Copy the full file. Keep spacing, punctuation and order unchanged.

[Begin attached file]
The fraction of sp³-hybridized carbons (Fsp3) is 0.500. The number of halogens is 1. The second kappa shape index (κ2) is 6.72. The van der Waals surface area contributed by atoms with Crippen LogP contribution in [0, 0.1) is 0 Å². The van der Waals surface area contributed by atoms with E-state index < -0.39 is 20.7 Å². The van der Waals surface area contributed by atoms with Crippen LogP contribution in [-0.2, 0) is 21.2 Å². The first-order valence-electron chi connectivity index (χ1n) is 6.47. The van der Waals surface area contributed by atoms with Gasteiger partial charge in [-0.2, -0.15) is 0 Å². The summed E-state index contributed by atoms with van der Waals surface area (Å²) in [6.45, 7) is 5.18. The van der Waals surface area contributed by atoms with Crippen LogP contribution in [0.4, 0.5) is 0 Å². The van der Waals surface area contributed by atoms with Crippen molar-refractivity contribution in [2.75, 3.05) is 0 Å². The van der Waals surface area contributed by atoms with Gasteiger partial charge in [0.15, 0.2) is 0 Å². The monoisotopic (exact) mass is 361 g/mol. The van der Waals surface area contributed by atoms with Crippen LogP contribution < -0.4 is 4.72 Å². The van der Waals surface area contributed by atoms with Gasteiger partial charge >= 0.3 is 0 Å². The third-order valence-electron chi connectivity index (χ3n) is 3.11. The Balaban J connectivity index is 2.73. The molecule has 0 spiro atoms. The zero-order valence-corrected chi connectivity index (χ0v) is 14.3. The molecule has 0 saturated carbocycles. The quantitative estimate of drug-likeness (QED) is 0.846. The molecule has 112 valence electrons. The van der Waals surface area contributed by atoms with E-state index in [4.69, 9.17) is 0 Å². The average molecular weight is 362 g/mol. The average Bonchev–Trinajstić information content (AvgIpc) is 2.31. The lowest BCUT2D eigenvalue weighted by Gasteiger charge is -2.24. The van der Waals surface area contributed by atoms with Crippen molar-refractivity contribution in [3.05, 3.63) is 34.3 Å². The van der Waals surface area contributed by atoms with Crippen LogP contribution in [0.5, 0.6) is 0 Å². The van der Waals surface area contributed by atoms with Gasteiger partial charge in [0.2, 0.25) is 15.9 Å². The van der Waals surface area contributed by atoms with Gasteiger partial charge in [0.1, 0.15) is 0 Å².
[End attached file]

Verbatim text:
The fraction of sp³-hybridized carbons (Fsp3) is 0.500. The number of halogens is 1. The second kappa shape index (κ2) is 6.72. The van der Waals surface area contributed by atoms with Crippen LogP contribution in [0, 0.1) is 0 Å². The van der Waals surface area contributed by atoms with E-state index < -0.39 is 20.7 Å². The van der Waals surface area contributed by atoms with Crippen LogP contribution in [-0.2, 0) is 21.2 Å². The first-order valence-electron chi connectivity index (χ1n) is 6.47. The van der Waals surface area contributed by atoms with Gasteiger partial charge in [-0.2, -0.15) is 0 Å². The summed E-state index contributed by atoms with van der Waals surface area (Å²) in [6.45, 7) is 5.18. The van der Waals surface area contributed by atoms with Crippen LogP contribution in [0.4, 0.5) is 0 Å². The van der Waals surface area contributed by atoms with Crippen molar-refractivity contribution in [2.75, 3.05) is 0 Å². The van der Waals surface area contributed by atoms with Gasteiger partial charge in [0.15, 0.2) is 0 Å². The monoisotopic (exact) mass is 361 g/mol. The van der Waals surface area contributed by atoms with Crippen LogP contribution < -0.4 is 4.72 Å². The van der Waals surface area contributed by atoms with Gasteiger partial charge >= 0.3 is 0 Å². The third-order valence-electron chi connectivity index (χ3n) is 3.11. The Balaban J connectivity index is 2.73. The molecule has 0 spiro atoms. The zero-order valence-corrected chi connectivity index (χ0v) is 14.3. The molecule has 0 saturated carbocycles. The quantitative estimate of drug-likeness (QED) is 0.846. The molecule has 112 valence electrons. The van der Waals surface area contributed by atoms with E-state index in [4.69, 9.17) is 0 Å². The average molecular weight is 362 g/mol. The average Bonchev–Trinajstić information content (AvgIpc) is 2.31. The lowest BCUT2D eigenvalue weighted by Gasteiger charge is -2.24. The van der Waals surface area contributed by atoms with Crippen molar-refractivity contribution in [3.05, 3.63) is 34.3 Å². The van der Waals surface area contributed by atoms with Crippen LogP contribution in [0.5, 0.6) is 0 Å². The van der Waals surface area contributed by atoms with Gasteiger partial charge in [0.2, 0.25) is 15.9 Å². The van der Waals surface area contributed by atoms with Gasteiger partial charge in [0.1, 0.15) is 0 Å².